“It goes without saying that, the sources I spoke with, I would never dream of revealing any details about them, but also it should be obvious that they take enormous risks to help make this information public.”
Because of the subpoena, statements remain on the public record in the US falsely accusing Burgis of being corrupt. “These documents and that record will always say that I’m a bent reporter,” he said.
Despite the cases being dismissed and dropped, Burgis said it was “not a complete victory. There’s money that won’t be got back that could have been spent on other books”.
He added: “In an era when newspapers’ business model remains broke and oligarchs are amounting more and more and more wealth this inequality of arms is extraordinary.”
For journalists, he added, “there’s always a danger – I know from conversations with colleagues that you become an expensive journalist, a problematic journalist”. They also face a “psychological pressure” from the first threatening letters that come through.
“You risk humiliation in the public square,” Burgis said. “The letters go to your editors, your publishers, your lawyers, and you are cast as the most monstrous, scheming, corrupt version of yourself.”
These legal threats are having a “chilling effect” on newspapers and book publishers, he also said: “I think that within newspapers people self censor and then they just get bogged down in increasingly overstretched newsrooms working on something for a long time that lawyers keep blocking and move on to the next story, the path of least resistance I think.
“I know of friends who were trying to put books together were finding with some publishers that there’s a massively reduced appetite for anything that could pose a legal risk and anecdotally you hear that there are publishers trying to share the risk of legal costs with authors which is impossible. However attached you might be to a book you can’t voluntarily put your family’s home on the line. So I think it is having that chilling effect.”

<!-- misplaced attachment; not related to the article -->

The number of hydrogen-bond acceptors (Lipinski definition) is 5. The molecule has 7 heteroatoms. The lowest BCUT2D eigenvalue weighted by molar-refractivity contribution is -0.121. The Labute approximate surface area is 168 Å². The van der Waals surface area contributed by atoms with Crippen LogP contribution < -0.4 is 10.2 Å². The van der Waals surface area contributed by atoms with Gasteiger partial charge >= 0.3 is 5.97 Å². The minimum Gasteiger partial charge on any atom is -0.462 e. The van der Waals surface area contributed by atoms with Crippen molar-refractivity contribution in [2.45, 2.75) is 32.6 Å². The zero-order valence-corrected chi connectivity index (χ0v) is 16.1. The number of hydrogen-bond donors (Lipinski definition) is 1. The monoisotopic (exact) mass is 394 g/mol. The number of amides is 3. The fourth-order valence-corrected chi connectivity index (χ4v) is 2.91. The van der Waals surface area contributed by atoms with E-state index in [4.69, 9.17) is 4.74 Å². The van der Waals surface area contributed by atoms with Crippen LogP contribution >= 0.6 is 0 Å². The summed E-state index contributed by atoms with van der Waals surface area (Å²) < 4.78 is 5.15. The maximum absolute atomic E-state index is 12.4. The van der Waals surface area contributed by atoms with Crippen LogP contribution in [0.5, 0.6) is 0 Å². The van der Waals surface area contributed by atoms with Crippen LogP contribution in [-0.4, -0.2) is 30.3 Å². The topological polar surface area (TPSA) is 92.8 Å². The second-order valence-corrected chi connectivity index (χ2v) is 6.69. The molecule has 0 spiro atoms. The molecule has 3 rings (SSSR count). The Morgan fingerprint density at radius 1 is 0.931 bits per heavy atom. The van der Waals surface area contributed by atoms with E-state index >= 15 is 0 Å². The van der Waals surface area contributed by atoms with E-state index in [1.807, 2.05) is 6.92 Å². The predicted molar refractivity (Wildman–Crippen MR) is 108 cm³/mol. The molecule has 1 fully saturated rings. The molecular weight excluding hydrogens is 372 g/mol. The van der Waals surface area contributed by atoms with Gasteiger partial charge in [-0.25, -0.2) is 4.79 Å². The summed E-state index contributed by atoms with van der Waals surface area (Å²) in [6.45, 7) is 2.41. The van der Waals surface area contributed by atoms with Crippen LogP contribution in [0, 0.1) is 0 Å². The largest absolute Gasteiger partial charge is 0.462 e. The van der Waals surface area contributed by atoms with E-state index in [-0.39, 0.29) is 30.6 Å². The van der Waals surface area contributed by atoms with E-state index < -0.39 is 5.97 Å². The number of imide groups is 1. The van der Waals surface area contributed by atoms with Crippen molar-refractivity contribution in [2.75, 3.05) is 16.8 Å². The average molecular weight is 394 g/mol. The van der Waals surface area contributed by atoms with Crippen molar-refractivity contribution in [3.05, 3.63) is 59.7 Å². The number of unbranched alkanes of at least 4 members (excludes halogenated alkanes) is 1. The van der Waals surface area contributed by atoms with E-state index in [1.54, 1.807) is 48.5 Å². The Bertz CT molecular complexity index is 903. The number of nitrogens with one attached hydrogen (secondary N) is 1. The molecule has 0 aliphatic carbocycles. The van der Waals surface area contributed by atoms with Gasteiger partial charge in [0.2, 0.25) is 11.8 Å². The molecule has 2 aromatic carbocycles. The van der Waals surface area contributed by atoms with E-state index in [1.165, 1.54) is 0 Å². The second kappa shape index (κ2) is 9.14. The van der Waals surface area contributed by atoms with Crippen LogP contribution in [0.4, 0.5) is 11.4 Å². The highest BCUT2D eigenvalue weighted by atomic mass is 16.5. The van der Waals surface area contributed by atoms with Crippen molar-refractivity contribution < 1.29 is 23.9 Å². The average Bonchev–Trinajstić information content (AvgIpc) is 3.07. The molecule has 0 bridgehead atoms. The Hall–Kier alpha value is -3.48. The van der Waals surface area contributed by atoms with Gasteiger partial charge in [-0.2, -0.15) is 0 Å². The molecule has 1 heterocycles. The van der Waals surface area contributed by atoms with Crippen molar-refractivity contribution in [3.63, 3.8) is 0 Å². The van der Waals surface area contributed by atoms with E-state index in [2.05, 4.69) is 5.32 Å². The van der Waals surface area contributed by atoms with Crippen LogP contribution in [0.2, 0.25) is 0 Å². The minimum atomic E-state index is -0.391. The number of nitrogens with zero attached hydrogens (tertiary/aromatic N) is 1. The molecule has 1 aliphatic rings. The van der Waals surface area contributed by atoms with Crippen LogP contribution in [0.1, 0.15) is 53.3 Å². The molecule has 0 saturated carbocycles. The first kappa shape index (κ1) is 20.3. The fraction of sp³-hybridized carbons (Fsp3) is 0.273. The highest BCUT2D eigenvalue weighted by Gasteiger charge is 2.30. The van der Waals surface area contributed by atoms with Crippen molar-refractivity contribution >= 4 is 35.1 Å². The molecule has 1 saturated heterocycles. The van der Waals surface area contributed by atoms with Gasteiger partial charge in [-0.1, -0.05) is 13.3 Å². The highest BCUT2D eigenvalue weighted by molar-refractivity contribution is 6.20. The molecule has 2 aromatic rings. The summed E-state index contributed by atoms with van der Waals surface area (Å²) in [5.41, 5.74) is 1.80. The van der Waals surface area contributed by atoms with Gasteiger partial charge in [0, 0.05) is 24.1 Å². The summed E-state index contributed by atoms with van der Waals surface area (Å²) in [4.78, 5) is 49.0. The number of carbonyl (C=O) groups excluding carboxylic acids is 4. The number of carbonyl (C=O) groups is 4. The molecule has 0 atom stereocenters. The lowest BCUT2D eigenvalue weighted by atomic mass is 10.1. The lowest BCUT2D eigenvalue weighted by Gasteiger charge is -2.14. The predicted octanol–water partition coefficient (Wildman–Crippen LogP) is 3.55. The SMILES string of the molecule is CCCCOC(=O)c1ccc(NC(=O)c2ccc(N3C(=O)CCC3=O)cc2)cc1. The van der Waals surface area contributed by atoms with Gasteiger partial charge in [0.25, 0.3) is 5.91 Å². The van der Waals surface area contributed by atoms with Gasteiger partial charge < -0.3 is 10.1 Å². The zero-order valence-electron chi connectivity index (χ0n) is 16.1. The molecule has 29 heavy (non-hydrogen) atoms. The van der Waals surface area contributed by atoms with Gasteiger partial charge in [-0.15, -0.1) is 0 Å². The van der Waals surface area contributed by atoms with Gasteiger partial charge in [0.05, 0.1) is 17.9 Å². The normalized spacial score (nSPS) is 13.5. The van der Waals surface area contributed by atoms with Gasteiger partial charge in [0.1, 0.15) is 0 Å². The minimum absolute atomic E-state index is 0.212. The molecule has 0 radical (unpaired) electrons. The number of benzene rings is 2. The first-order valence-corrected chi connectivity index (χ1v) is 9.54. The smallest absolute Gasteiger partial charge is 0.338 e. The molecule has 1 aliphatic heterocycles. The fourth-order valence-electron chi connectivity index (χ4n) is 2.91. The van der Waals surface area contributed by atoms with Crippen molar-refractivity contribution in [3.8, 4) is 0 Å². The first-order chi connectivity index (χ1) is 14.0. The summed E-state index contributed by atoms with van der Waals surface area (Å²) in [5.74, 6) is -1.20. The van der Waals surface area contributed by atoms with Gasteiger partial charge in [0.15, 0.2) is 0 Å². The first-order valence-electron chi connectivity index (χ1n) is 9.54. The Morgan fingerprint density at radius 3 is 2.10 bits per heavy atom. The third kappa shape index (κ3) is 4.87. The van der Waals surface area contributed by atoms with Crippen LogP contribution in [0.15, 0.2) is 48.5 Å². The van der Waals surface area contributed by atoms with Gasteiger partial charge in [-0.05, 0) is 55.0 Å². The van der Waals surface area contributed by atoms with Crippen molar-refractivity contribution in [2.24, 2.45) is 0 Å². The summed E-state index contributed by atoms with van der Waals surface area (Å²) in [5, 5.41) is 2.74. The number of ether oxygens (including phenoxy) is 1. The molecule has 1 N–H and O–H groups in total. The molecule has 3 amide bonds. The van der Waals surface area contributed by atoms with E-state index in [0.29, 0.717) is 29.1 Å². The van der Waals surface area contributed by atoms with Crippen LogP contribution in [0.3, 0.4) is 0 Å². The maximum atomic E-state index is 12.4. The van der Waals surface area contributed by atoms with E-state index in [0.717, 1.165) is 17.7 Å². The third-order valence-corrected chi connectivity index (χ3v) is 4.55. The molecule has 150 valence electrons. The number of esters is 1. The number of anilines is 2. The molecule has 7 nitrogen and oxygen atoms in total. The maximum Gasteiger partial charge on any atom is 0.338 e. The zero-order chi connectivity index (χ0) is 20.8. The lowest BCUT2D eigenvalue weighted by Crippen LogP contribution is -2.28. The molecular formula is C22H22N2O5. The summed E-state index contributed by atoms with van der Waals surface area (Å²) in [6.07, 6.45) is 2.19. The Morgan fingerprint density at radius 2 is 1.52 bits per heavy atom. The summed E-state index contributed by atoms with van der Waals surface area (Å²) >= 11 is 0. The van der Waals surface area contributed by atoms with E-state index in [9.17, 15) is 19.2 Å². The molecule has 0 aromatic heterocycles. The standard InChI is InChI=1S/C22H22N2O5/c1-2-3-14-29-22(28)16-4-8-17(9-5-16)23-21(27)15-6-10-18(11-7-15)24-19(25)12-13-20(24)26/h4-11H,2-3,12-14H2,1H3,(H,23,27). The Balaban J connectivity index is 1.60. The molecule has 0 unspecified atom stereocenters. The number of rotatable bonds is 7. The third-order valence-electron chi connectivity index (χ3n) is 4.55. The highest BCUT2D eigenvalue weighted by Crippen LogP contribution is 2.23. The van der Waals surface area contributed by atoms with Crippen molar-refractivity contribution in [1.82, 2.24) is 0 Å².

Belton, a former Moscow correspondent at the FT, agreed the high costs of legal services in the UK have a “chilling effect”, while the process of defending a case “is so elaborate that it essentially squeezes everything out of the publisher and the costs are enormous”.
She named several law firms involved in her case and other similar ones: Carter-Ruck, Schillings, Harbottle and Lewis and CMS.
Sources ‘take the biggest risks’
Burgis said: “What is happening here is that, especially at this moment when we’re realising what a terrible threat dirty money is to our democracy, we turn to journalists to say ‘ride to the rescue, this is your job, please root out this dirty money wherever it is’ and what do we find? That our greatest obstacles are not hit squads or cyber attack teams, it’s firms in London working day in day out to attack free speech in the interests of very rich and powerful people who rightly deserve scrutiny.”
Burgis also experienced the intimidation of finding out he and a source had been watched in a meeting they set up in an underground car park via an encrypted messaging service. They also turned their phones off when they were there. The source found out they had been watched by the level of detail about the meeting given in a law firm’s letter claiming Burgis had been writing “malicious and false accounts” about ENRC.
Of the lengths they had gone to in order to be discreet, Burgis said: “I’ve learned to take these precautions in Angola and Kazakhstan and so on but I’ve learned that you now increasingly have to use them in London, such are the legions of private spies working for oligarchs and other rich, powerful people who monitor anyone they deem a threat and you have to use them even when you’re going for a relatively humdrum meeting with someone who might have understanding of the legal system if you’re aware that they might be of interest to oligarchs.
“That line [in the letter] ‘you attended this meeting with notebooks and folders, one of which appear to be an orange/red notebook’ – in other words, you have been watched. What is the purpose of that if not intimidation, and that was said, completely shamelessly by [law firm] Quinn Emanuel.”
The reason this is so important, he said, is source protection: “The biggest thing that keeps you awake at night is not the risk to oneself but to the sources. I mean, these are the people who take the biggest risks and the prospect that you could… slip up in a way that will lead to a source being exposed, whether that’s in the UK or in Kazakhstan, or Angola or wherever it may be, that’s the nightmare.”
Picture: Parliament TV